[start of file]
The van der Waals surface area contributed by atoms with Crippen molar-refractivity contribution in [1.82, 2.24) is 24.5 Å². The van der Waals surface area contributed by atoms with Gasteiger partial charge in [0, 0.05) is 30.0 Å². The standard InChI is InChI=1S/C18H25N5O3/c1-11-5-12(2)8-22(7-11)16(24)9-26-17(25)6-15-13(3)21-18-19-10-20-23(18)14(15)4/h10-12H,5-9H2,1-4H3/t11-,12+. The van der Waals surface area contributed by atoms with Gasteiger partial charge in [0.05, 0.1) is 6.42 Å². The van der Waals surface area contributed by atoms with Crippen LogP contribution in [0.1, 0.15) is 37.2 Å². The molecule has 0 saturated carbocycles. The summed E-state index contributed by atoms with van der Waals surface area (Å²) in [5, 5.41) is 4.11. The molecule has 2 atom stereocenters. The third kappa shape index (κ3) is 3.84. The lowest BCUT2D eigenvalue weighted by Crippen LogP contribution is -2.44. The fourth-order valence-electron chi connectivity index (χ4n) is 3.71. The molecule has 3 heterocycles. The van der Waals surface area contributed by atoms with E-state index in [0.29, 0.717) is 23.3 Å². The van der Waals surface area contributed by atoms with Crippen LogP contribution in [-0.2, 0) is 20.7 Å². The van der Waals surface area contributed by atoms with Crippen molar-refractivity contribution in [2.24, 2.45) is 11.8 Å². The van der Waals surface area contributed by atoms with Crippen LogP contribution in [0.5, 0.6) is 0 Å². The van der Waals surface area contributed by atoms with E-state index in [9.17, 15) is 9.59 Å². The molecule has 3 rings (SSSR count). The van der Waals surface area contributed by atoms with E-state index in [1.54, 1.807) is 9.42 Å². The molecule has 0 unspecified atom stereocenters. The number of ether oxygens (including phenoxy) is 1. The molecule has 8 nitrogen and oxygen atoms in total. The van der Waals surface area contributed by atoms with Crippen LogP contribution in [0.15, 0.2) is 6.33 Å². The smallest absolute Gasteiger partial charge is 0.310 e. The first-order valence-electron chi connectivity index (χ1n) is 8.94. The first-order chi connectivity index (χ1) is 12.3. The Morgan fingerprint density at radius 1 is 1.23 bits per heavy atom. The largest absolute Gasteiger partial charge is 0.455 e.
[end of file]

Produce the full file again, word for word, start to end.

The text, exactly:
The van der Waals surface area contributed by atoms with Crippen molar-refractivity contribution in [1.82, 2.24) is 24.5 Å². The van der Waals surface area contributed by atoms with Gasteiger partial charge in [0, 0.05) is 30.0 Å². The standard InChI is InChI=1S/C18H25N5O3/c1-11-5-12(2)8-22(7-11)16(24)9-26-17(25)6-15-13(3)21-18-19-10-20-23(18)14(15)4/h10-12H,5-9H2,1-4H3/t11-,12+. The van der Waals surface area contributed by atoms with Gasteiger partial charge in [0.05, 0.1) is 6.42 Å². The van der Waals surface area contributed by atoms with Crippen LogP contribution in [0.1, 0.15) is 37.2 Å². The molecule has 0 saturated carbocycles. The summed E-state index contributed by atoms with van der Waals surface area (Å²) in [5, 5.41) is 4.11. The molecule has 2 atom stereocenters. The third kappa shape index (κ3) is 3.84. The lowest BCUT2D eigenvalue weighted by Crippen LogP contribution is -2.44. The fourth-order valence-electron chi connectivity index (χ4n) is 3.71. The molecule has 3 heterocycles. The van der Waals surface area contributed by atoms with E-state index in [0.29, 0.717) is 23.3 Å². The van der Waals surface area contributed by atoms with Crippen LogP contribution in [-0.2, 0) is 20.7 Å². The van der Waals surface area contributed by atoms with Crippen molar-refractivity contribution in [2.24, 2.45) is 11.8 Å². The van der Waals surface area contributed by atoms with Crippen LogP contribution in [0.5, 0.6) is 0 Å². The van der Waals surface area contributed by atoms with E-state index in [9.17, 15) is 9.59 Å². The molecule has 3 rings (SSSR count). The van der Waals surface area contributed by atoms with E-state index in [1.54, 1.807) is 9.42 Å². The molecule has 0 unspecified atom stereocenters. The number of ether oxygens (including phenoxy) is 1. The molecule has 8 nitrogen and oxygen atoms in total. The van der Waals surface area contributed by atoms with Crippen LogP contribution in [0.15, 0.2) is 6.33 Å². The smallest absolute Gasteiger partial charge is 0.310 e. The first-order valence-electron chi connectivity index (χ1n) is 8.94. The first-order chi connectivity index (χ1) is 12.3. The Morgan fingerprint density at radius 1 is 1.23 bits per heavy atom. The largest absolute Gasteiger partial charge is 0.455 e.